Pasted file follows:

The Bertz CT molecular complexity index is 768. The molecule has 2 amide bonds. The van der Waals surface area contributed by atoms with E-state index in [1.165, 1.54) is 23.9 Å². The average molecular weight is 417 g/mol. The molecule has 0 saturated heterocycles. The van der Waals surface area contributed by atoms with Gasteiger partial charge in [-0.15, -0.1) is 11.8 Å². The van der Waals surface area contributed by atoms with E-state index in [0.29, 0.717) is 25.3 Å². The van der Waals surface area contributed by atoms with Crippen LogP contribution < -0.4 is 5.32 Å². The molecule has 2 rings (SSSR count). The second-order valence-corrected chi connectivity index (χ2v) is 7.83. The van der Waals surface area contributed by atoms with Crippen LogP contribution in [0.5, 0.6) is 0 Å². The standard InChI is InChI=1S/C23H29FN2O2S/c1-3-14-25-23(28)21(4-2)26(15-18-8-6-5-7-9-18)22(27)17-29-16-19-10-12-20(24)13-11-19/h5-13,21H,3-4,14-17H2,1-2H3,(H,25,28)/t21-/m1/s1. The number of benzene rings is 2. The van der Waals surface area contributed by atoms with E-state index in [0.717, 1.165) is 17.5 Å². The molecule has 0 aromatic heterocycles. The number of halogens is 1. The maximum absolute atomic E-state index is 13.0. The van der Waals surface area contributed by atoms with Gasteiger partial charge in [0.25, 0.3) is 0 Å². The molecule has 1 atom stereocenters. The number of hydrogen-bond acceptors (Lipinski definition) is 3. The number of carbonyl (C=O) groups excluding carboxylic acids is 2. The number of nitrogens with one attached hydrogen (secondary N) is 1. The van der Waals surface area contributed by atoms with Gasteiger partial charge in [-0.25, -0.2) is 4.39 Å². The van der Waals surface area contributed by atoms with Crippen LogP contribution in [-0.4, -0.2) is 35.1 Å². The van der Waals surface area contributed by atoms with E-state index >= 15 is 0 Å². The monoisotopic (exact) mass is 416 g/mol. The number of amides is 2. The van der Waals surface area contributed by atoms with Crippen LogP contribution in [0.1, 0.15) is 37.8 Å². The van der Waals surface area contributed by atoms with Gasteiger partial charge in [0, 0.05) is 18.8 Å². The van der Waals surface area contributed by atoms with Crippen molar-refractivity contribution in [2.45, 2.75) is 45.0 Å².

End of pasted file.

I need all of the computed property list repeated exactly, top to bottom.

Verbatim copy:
The Bertz CT molecular complexity index is 768. The molecule has 2 amide bonds. The van der Waals surface area contributed by atoms with E-state index in [1.165, 1.54) is 23.9 Å². The average molecular weight is 417 g/mol. The molecule has 0 saturated heterocycles. The van der Waals surface area contributed by atoms with Gasteiger partial charge in [-0.15, -0.1) is 11.8 Å². The van der Waals surface area contributed by atoms with E-state index in [0.29, 0.717) is 25.3 Å². The van der Waals surface area contributed by atoms with Crippen LogP contribution < -0.4 is 5.32 Å². The molecule has 2 rings (SSSR count). The second-order valence-corrected chi connectivity index (χ2v) is 7.83. The van der Waals surface area contributed by atoms with Crippen LogP contribution in [0.5, 0.6) is 0 Å². The standard InChI is InChI=1S/C23H29FN2O2S/c1-3-14-25-23(28)21(4-2)26(15-18-8-6-5-7-9-18)22(27)17-29-16-19-10-12-20(24)13-11-19/h5-13,21H,3-4,14-17H2,1-2H3,(H,25,28)/t21-/m1/s1. The number of benzene rings is 2. The van der Waals surface area contributed by atoms with E-state index in [0.717, 1.165) is 17.5 Å². The molecule has 0 aromatic heterocycles. The number of halogens is 1. The maximum absolute atomic E-state index is 13.0. The van der Waals surface area contributed by atoms with Gasteiger partial charge in [0.25, 0.3) is 0 Å². The molecule has 1 atom stereocenters. The number of hydrogen-bond acceptors (Lipinski definition) is 3. The number of carbonyl (C=O) groups excluding carboxylic acids is 2. The number of nitrogens with one attached hydrogen (secondary N) is 1. The van der Waals surface area contributed by atoms with Gasteiger partial charge in [-0.25, -0.2) is 4.39 Å². The van der Waals surface area contributed by atoms with Crippen LogP contribution in [-0.4, -0.2) is 35.1 Å². The van der Waals surface area contributed by atoms with E-state index >= 15 is 0 Å². The monoisotopic (exact) mass is 416 g/mol. The number of amides is 2. The van der Waals surface area contributed by atoms with Crippen LogP contribution in [0.1, 0.15) is 37.8 Å². The van der Waals surface area contributed by atoms with Gasteiger partial charge in [0, 0.05) is 18.8 Å². The van der Waals surface area contributed by atoms with Crippen molar-refractivity contribution in [2.45, 2.75) is 45.0 Å².